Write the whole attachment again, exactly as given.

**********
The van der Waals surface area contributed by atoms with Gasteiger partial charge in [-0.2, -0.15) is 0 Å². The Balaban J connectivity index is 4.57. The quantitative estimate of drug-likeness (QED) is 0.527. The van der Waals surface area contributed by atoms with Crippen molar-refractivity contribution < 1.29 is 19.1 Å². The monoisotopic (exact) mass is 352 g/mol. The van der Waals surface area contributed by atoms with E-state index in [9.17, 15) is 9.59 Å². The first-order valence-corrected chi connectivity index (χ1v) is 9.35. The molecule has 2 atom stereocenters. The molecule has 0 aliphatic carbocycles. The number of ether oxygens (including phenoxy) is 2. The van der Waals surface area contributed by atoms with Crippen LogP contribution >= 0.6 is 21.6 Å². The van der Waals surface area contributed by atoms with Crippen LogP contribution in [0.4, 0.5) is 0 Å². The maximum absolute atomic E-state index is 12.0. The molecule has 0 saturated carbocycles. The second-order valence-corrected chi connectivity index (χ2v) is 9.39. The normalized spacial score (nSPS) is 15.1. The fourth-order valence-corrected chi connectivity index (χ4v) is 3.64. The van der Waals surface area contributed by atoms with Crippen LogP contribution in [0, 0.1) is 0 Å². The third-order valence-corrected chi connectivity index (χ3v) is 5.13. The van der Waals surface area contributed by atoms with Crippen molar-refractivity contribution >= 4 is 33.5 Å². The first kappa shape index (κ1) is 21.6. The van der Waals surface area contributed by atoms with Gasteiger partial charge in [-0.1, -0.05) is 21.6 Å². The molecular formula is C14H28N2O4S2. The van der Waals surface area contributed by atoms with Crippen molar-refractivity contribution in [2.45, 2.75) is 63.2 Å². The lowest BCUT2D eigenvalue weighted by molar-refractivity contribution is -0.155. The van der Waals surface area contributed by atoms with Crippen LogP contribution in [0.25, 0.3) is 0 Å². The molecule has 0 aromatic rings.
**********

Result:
The van der Waals surface area contributed by atoms with Gasteiger partial charge in [-0.2, -0.15) is 0 Å². The Balaban J connectivity index is 4.57. The quantitative estimate of drug-likeness (QED) is 0.527. The van der Waals surface area contributed by atoms with Crippen molar-refractivity contribution < 1.29 is 19.1 Å². The monoisotopic (exact) mass is 352 g/mol. The van der Waals surface area contributed by atoms with E-state index in [9.17, 15) is 9.59 Å². The first-order valence-corrected chi connectivity index (χ1v) is 9.35. The molecule has 2 atom stereocenters. The molecule has 0 aliphatic carbocycles. The number of ether oxygens (including phenoxy) is 2. The van der Waals surface area contributed by atoms with Crippen LogP contribution >= 0.6 is 21.6 Å². The van der Waals surface area contributed by atoms with Crippen LogP contribution in [0.4, 0.5) is 0 Å². The maximum absolute atomic E-state index is 12.0. The molecule has 0 saturated carbocycles. The second-order valence-corrected chi connectivity index (χ2v) is 9.39. The normalized spacial score (nSPS) is 15.1. The fourth-order valence-corrected chi connectivity index (χ4v) is 3.64. The van der Waals surface area contributed by atoms with Crippen LogP contribution in [0, 0.1) is 0 Å². The third-order valence-corrected chi connectivity index (χ3v) is 5.13. The van der Waals surface area contributed by atoms with Crippen molar-refractivity contribution >= 4 is 33.5 Å². The first kappa shape index (κ1) is 21.6. The van der Waals surface area contributed by atoms with Gasteiger partial charge in [-0.1, -0.05) is 21.6 Å². The molecular formula is C14H28N2O4S2. The van der Waals surface area contributed by atoms with Crippen molar-refractivity contribution in [2.45, 2.75) is 63.2 Å². The lowest BCUT2D eigenvalue weighted by molar-refractivity contribution is -0.155. The van der Waals surface area contributed by atoms with Crippen LogP contribution in [0.25, 0.3) is 0 Å². The molecule has 0 aromatic rings.